III. MARKETING OF SHARES OR OTHER SECURITIES IN FOREIGN FUNDS
What follows applies to interests in foreign investment funds characterised as securities under Chilean law.
Public offers of securities
The Securities Market Act defines a public offer of securities as one addressed "to the public or to a certain sector or specific group of the public." Due to the vagueness of this definition, whether a fund offering qualifies as public is something that needs to be determined according to the factual circumstances of each case. The Chilean securities regulator has, to some extent, identified elements that facilitate such determination. For example, it has ruled that a public offer of securities captures any general invitation to acquire securities using mass media.5
A public offer of foreign securities is conditional upon the registration of such securities in Chile.6 The registration process of foreign securities is onerous. According to General Regulation No. 352, issued by the Chilean securities regulator, several requirements must be met by (i) the issuer; (ii) the securities; and (iii) the issuer's home state securities regulator.7 Moreover, a legal representative in Chile or a local sponsor, typically a local stock exchange or a locally licensed securities intermediary,8 must be appointed with broad powers, including to request the securities (fund) registration and to act as process agent in judicial or administrative proceedings.9 It is perhaps for this reason that entities marketing foreign securities do not typically follow this route.
Public offers of securities limited to qualified investors
In General Regulation No. 216, the Chilean securities regulator has set out a list of qualified investors. See Table 1 "Qualified Investors" for further details on the various categories of qualified investors. A lighter registration regime applies to public offers limited to these investors. For example, it is not a requirement for the foreign fund to be subject to oversight by its home state regulator.10 That said, public offers limited to qualified investors are still subject to many of the requirements set out in General Regulation No. 352. As a result, they remain unusual in Chile.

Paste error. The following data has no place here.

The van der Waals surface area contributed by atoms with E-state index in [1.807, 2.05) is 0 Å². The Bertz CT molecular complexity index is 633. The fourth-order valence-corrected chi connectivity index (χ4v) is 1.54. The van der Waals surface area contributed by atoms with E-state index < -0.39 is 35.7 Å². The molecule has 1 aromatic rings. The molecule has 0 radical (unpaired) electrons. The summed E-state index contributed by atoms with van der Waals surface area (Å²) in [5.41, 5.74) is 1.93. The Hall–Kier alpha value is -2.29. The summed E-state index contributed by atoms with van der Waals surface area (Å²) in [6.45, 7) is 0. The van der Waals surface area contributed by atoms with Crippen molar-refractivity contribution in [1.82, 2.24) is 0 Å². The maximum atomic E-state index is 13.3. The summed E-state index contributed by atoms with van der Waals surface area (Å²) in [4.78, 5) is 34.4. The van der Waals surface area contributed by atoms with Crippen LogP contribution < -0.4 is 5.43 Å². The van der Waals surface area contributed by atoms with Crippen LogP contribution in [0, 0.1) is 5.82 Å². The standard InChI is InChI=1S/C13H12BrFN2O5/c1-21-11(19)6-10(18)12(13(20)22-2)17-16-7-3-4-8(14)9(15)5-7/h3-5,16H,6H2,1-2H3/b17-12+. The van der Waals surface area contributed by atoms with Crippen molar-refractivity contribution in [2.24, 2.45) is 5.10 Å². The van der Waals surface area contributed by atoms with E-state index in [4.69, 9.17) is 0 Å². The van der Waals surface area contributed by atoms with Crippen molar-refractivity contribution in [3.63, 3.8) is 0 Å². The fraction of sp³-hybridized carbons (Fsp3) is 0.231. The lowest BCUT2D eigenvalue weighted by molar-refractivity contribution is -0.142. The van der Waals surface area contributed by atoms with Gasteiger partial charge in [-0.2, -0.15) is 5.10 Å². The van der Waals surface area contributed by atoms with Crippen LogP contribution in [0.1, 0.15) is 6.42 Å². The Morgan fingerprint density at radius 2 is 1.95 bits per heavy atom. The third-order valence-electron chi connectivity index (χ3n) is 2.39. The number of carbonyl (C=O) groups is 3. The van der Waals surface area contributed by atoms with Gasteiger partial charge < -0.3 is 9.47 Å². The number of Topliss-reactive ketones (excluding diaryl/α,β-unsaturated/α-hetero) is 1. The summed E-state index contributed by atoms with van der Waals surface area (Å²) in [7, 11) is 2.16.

Table 1: Qualified Investors
Public offers of securities exempted from the registration regime
There are a couple of ways to exempt a public offer of securities from registration.
Exemptions based on cooperation agreements. The Chilean securities regulator has exempted certain foreign securities from registration.11 These exemptions are predicated on the existence of cooperation agreements with foreign regulators and currently include:
- securities of issuers treated as "reporting issuers" under Canadian law;
- securities registered with national securities registries in Mexico, Peru and Colombia;12 and
- securities in respect of which Spain is the home Member State and which are listed in an official secondary market in Spain or in another regulated market in the European Union.
General Regulation No 345 exemption. Another exemption regime relates to public offers of equity securities (including shares and fund units) which, broadly, meet the following two conditions:
- the offered securities represent at least 10% of the issuer's capital; and
- the proposed minimum investment of each individual investor is at least 2% of the issuer's capital.13 It should be noted that to benefit from this exemption, the offeror must comply with certain disclosure and compliance requirements.
The Unidad de Fomento (UF) is an inflation-indexed monetary unit of common use in Chile. As of the time of writing, 1 Unidad de Fomento equals approximately USD 40.
Private offer of securities
Securities offerings that do not meet the public offer test are private offerings and are therefore excluded from the remit of the Securities Market Act. In General Regulation No. 336, the Chilean securities regulator has set out the conditions an offer must meet in order not to be a public offer of securities (the "Private Offer Safe Harbour"). To benefit from the Private Offer Safe Harbour, the offering must:
- meet certain disclosure obligations. See Table 2 "Disclosure Obligations under General Regulation No. 336" for further details;
Table 2: Disclosure Obligations under General Regulation No.336
The issuer or placement agent must include, in all offering materials, a disclaimer setting out:
- the commencement date of the offer and an express reference that the offer is being made under the Private Offer Safe Harbour;